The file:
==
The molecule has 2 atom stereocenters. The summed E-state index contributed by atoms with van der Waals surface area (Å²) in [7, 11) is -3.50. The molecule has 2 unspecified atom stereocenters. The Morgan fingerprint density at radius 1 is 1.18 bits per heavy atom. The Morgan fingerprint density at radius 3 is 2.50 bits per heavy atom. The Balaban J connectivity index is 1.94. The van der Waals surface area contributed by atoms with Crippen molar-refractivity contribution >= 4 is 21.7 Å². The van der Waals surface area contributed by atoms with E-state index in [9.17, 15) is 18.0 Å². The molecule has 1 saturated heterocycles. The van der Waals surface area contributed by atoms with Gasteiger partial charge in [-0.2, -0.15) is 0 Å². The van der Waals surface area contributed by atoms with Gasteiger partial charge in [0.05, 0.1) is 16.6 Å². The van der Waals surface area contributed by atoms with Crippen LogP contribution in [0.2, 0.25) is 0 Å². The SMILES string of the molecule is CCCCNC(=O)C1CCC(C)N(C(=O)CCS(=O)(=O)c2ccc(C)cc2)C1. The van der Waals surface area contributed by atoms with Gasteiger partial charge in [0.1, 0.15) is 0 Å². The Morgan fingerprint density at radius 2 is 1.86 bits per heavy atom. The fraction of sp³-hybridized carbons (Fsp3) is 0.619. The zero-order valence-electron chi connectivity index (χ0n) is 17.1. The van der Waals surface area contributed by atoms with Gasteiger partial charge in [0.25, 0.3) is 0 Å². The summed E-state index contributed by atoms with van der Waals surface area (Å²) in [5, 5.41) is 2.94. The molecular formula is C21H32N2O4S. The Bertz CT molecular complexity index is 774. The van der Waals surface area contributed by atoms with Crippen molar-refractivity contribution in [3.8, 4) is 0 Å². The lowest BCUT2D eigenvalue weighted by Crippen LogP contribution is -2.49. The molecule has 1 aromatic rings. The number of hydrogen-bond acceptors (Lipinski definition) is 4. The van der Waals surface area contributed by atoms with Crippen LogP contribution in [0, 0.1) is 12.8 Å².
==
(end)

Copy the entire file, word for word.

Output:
The molecule has 2 atom stereocenters. The summed E-state index contributed by atoms with van der Waals surface area (Å²) in [7, 11) is -3.50. The molecule has 2 unspecified atom stereocenters. The Morgan fingerprint density at radius 1 is 1.18 bits per heavy atom. The Morgan fingerprint density at radius 3 is 2.50 bits per heavy atom. The Balaban J connectivity index is 1.94. The van der Waals surface area contributed by atoms with Crippen molar-refractivity contribution >= 4 is 21.7 Å². The van der Waals surface area contributed by atoms with E-state index in [9.17, 15) is 18.0 Å². The molecule has 1 saturated heterocycles. The van der Waals surface area contributed by atoms with Gasteiger partial charge in [-0.2, -0.15) is 0 Å². The van der Waals surface area contributed by atoms with Gasteiger partial charge in [0.05, 0.1) is 16.6 Å². The van der Waals surface area contributed by atoms with Crippen LogP contribution in [0.2, 0.25) is 0 Å². The SMILES string of the molecule is CCCCNC(=O)C1CCC(C)N(C(=O)CCS(=O)(=O)c2ccc(C)cc2)C1. The van der Waals surface area contributed by atoms with Gasteiger partial charge in [0.1, 0.15) is 0 Å². The Morgan fingerprint density at radius 2 is 1.86 bits per heavy atom. The fraction of sp³-hybridized carbons (Fsp3) is 0.619. The zero-order valence-electron chi connectivity index (χ0n) is 17.1. The van der Waals surface area contributed by atoms with Gasteiger partial charge in [0.25, 0.3) is 0 Å². The summed E-state index contributed by atoms with van der Waals surface area (Å²) in [5, 5.41) is 2.94. The molecular formula is C21H32N2O4S. The Bertz CT molecular complexity index is 774. The van der Waals surface area contributed by atoms with Crippen molar-refractivity contribution in [3.8, 4) is 0 Å². The lowest BCUT2D eigenvalue weighted by Crippen LogP contribution is -2.49. The molecule has 1 aromatic rings. The number of hydrogen-bond acceptors (Lipinski definition) is 4. The van der Waals surface area contributed by atoms with Crippen LogP contribution in [0, 0.1) is 12.8 Å².